_{1}

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A possible explanation about some puzzling aspects of quasars is proposed. Moreover, using the red shifts of spectral lines picture, a simple method to calculate Hubble’s constant is presented.

Quasars were originally discovered as intense sources of radio emission. A quasar is by definition a starlike body with a large red shift. Such property is characteristic of quasars and gives them their mysterious nature. By 1974, the spectra of over two hundred quasars had been analyzed, and all of them had very large red shifts. The simplest way to explain the quasars’ red shifts is to assume that they are extremely distant bodies that follow Hubble’s law; in such a way that they are the most distant objects known. Moreover [

If some results of Einstein’s Special Theory of Relativity [

This very important relativistic result shows, in particular, that the total energy of a free body does not go to zero for v = 0 but rather takes on a finite value.

where

On the other hand, there is another relativistic transformation equation for the volume of the material bodies. Since the transverse dimensions do not change because of the motion, the volume V of a body decreases according to the following formula.

where V_{o} is the proper volume of the body. An examination of the Equations (1) and (3) shows that when v → c, E → ¥; and V → 0. Thus as the velocity of a body, as a quasar, increases toward the velocity of light in the empty space, the quasars’ total energy increases toward infinity and its volume or size decreases toward zero. Since it is absurd for any quasar with finite proper mass m_{o} to have infinite energy, and at the same time volume zero, it must conclude that it is impossible for any quasar to move with the light velocity in vacuum. Nevertheless, the relativistic transformation Equations (1) and (3) show that in one case an increase of the total energy, and in the other case a decrease in the size of quasars are produced when their velocity v goes toward c, in such a way that taking into account their great red shifts; those conclusions are enough to explain the quasars’ large luminosity, and at the same time its small size; as it is easy to see in the following graphics (see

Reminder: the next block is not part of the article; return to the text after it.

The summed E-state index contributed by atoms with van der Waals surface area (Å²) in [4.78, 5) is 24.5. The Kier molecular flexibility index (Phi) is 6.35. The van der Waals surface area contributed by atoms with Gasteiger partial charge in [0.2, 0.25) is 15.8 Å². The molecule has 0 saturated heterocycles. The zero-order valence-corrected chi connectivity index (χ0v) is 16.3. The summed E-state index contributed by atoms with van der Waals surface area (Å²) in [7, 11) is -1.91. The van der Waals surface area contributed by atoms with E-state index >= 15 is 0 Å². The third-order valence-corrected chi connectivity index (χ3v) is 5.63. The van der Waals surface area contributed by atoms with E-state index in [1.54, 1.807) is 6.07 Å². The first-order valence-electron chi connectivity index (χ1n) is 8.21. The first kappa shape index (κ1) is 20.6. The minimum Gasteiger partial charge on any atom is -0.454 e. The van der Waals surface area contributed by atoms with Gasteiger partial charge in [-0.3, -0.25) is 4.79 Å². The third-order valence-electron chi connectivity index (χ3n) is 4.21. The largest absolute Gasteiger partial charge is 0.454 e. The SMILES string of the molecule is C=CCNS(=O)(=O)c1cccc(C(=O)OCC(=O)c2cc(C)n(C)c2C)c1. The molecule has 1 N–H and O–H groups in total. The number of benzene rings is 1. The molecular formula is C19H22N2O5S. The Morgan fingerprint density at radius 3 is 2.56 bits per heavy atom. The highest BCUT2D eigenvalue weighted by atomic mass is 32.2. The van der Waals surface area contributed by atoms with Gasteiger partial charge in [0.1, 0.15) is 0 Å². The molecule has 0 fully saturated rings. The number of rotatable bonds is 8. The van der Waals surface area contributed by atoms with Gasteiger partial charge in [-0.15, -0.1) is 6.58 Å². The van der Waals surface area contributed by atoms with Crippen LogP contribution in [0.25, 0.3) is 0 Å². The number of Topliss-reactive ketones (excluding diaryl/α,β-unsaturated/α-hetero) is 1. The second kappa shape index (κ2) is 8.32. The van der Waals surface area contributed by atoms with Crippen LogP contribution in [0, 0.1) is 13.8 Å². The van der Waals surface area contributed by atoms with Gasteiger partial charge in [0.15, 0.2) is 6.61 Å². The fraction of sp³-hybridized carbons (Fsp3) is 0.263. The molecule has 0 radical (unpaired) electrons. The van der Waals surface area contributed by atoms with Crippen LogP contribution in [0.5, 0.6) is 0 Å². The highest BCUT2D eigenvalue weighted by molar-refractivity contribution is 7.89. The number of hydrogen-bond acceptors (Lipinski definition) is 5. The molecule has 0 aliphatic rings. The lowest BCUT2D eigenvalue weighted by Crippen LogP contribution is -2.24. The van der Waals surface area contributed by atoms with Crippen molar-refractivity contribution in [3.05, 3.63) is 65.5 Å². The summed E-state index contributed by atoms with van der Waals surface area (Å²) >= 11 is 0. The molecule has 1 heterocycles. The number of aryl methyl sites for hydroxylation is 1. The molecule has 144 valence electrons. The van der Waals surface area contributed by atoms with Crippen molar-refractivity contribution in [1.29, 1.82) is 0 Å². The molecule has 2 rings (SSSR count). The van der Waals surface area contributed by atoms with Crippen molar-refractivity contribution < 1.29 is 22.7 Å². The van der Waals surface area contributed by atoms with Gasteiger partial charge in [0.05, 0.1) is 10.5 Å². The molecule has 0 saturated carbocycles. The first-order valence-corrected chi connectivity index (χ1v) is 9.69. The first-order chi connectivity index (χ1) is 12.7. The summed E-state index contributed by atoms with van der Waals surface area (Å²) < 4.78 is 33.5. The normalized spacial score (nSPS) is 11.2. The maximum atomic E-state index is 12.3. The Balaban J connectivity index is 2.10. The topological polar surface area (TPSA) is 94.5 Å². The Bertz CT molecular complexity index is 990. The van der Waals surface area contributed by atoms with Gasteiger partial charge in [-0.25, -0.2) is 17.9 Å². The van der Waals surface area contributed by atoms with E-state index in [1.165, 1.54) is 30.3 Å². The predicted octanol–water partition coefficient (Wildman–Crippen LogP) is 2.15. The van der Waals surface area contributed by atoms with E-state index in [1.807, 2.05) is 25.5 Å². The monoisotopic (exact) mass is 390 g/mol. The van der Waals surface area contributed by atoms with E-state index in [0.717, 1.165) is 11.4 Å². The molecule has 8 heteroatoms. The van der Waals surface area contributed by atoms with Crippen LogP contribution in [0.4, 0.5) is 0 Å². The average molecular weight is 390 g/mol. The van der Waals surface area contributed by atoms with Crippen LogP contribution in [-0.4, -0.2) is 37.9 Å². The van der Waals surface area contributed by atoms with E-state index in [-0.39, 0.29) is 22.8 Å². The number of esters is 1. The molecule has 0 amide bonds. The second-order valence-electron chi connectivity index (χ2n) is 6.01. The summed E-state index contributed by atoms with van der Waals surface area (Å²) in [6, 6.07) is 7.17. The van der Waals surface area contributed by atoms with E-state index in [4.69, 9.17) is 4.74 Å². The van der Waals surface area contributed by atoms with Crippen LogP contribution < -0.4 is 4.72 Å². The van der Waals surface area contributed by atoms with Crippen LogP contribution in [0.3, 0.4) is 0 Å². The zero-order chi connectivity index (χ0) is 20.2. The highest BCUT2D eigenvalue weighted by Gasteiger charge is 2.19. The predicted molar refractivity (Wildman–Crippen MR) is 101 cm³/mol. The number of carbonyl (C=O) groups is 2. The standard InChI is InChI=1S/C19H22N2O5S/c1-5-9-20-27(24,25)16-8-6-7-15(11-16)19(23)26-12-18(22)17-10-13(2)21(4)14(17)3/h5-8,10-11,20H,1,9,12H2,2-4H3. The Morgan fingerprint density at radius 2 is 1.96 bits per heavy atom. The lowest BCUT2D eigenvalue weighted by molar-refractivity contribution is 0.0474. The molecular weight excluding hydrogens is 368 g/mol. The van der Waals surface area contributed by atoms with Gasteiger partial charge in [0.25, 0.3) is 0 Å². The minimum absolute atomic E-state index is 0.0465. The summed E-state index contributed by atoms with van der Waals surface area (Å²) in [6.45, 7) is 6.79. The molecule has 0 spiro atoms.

The relativistic effect over the total energy emission, and the size of the quasars, apparently, acts as a kind of lens: In fact, according to the formula (3) the volume V decreases when the quasar’s velocity v increases toward c. At the same time the quasar’s total energy, and also its mass, increases toward infinity when v → c.

On the other hand, it is well known from Optics that the ratio of the image size q, to the object size p is what is called the magnification M; so that, M = q/p. According to the relativistic transformation Equation (3), it could be considered that V is the volume image, and V_{o} is the volume object; in such a way that

Since v < c always, M < 1; and we have that V < V_{o}_{ }always. That means that the effect of the increasingly velocity of recession v is to diminish the size of the volume image. On the other hand, from the other relativistic transformation equation; that is to say, the Equation (1); E will be the total energy image, and E_{o} = m_{o}c^{2} the total energy object; and then.

Since M < 1, M^{−}^{1} > 1 always, so that, the increasingly velocity of recession v produces in this case, an effect of magnification; in such a way the total energy image E is always greater than the total energy object E_{o}.

Because of the enormous velocities of recession of the quasars, and also due to the relativistic effect, the image of the total energy emitted, appears amplified, and at the same time, and because of the same reasons, the image of the size appears diminished.

The red shift of a quasar is usually denoted by the letter z; that is to say

where ∆l is the shift in wavelength of a spectral line, and l is the wavelength that that line had when it left the quasar. Quasar red shifts range from relatively small numbers, like 0.158 for 3C 273, to large, like 3.53 for OQ 172, the most distant quasar known at this time. The red shifts can also be expressed as a velocity by means of the Doppler shift formula. However, if the velocity is small compared to the velocity of light, the following simple form of that formula is normally used.